Using the lists of debtor prisoners applying for release under the 1712 act, as published in the London Gazette, here’s a map of the places in which they were incarcerated. For the most part it’s places, not actual prisons, that are mapped, due to difficulties with the data. Sometimes it’s unclear how many places had multiple prisons; sometimes the same building seemed to have housed more than one gaol; a single prison may be referred to by numerous names.
So there’s all sorts of problems with the data. Hence this simplification to places that had one or more gaols, save for London where each prison is noted. In total, there are 164 markers. I estimate that there are about 200 prisons holding debtors in all, including some that, for whatever reason, didn’t have debtors apply under this act.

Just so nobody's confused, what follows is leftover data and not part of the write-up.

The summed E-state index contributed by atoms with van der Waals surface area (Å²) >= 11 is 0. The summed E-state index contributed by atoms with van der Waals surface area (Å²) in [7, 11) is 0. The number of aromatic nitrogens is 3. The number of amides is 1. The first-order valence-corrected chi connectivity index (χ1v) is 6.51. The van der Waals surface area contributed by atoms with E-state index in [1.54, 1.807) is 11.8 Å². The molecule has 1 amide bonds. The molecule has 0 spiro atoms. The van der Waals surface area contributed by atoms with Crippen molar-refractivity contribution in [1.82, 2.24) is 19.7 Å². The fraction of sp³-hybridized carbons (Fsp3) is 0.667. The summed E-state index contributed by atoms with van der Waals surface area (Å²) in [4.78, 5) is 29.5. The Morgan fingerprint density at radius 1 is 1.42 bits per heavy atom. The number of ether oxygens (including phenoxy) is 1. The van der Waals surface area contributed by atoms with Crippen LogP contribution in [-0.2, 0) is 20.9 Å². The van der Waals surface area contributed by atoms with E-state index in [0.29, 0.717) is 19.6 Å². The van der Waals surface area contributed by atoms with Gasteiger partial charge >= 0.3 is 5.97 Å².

What this map indicates is the national comprehensiveness of the carceral system. Whilst it is unsurprising that every county had a lock up, similarly every major city, there are seven in Cornwall alone. The London urban area has ten*, four of which are in Southwark. At the time, prison sentences for crime were rare, and the main role of imprisonment was to hold the condemned until execution or transportation. This map shows an infrastructure directed primarily at debtors.
This is a work in progress. The next step will be to add the prisons from the amnesties of the 1720s, to locate each one, and give an indication of the number of prisoners they held. Meanwhile, with usual caveats and warnings of unstable data, if you want the data – which is just place names with co-ordinates, here’s the data as CSV.
* For some reason the Fleet prison isn’t showing up on this map. Debugging in progress.